The important thing about this is that I feel so much better about myself. And I actually got the work done well before the deadline. And, I think I did a great job, frankly. As you may have seen in some of my other posts on this blog, I’m learning to live life with a variety of disabilities. To do that, I’ve worked on a degree in a new field so that I can start a new career in this field that I think I’ve been meant to do from the start.

I’ve learned about efforts that fellow user experience designers have made to assure that everyone is able to access the content available on the web; including those like me with disabilities. So, this is the topic I’ve chosen for my Senior Project – Web Accessibility. I want my new career to focus on improving websites so that everyone is able to enjoy their content and no one is left out, regardless of their inability to see, hear, use a keyboard or mouse, see colors, and so on.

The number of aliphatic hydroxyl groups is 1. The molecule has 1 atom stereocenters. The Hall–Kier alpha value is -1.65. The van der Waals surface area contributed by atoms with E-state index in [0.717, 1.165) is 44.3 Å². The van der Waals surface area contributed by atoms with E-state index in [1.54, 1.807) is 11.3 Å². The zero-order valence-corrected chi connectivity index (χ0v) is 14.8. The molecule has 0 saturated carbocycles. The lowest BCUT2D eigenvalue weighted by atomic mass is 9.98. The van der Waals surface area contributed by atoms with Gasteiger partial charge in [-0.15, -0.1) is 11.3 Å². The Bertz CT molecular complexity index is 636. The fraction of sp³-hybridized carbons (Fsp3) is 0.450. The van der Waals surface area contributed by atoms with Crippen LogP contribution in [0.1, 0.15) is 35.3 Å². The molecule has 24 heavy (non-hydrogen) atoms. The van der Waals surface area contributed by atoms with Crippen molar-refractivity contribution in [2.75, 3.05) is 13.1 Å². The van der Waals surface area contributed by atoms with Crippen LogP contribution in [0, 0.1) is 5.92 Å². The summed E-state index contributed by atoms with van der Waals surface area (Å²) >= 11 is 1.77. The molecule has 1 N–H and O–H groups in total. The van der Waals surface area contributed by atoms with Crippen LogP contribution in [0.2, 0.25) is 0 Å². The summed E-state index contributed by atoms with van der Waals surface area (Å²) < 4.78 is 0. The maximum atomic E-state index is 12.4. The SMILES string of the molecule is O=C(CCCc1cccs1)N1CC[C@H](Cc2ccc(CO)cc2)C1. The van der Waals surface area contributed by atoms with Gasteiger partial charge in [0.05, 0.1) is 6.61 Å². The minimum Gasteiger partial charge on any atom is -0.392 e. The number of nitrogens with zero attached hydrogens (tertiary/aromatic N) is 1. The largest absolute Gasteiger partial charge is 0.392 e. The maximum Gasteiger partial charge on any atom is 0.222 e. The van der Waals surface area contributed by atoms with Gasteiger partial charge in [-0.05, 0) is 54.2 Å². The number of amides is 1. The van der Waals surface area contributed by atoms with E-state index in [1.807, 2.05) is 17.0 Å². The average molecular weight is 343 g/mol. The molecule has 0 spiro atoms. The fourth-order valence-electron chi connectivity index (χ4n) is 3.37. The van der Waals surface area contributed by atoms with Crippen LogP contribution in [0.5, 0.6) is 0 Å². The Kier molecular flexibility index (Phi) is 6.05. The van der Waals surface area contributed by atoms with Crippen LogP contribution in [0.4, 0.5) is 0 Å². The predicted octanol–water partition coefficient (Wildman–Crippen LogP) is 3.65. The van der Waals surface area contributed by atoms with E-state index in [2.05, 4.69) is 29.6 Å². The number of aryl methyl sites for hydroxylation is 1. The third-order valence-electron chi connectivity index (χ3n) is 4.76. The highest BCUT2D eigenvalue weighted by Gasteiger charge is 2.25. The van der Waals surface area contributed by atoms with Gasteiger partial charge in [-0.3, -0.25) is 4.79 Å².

So, you can imagine (can’t you?) that this topic I’m working on is extremely important to me. I care very deeply about doing a good job with it. After all, it’s only my entire future we’re talking about here! If you ask me, now that I’ve read Devon‘s article, it’s no wonder I’ve had trouble with procrastination (not laziness).

If you’ve ever had trouble with what you thought was “laziness”, I encourage you to read Devon’s excellent article on Medium.

9/2/19 UPDATE: I got 25/25 on the assignment! 😊

Featured on Hearing Health Foundation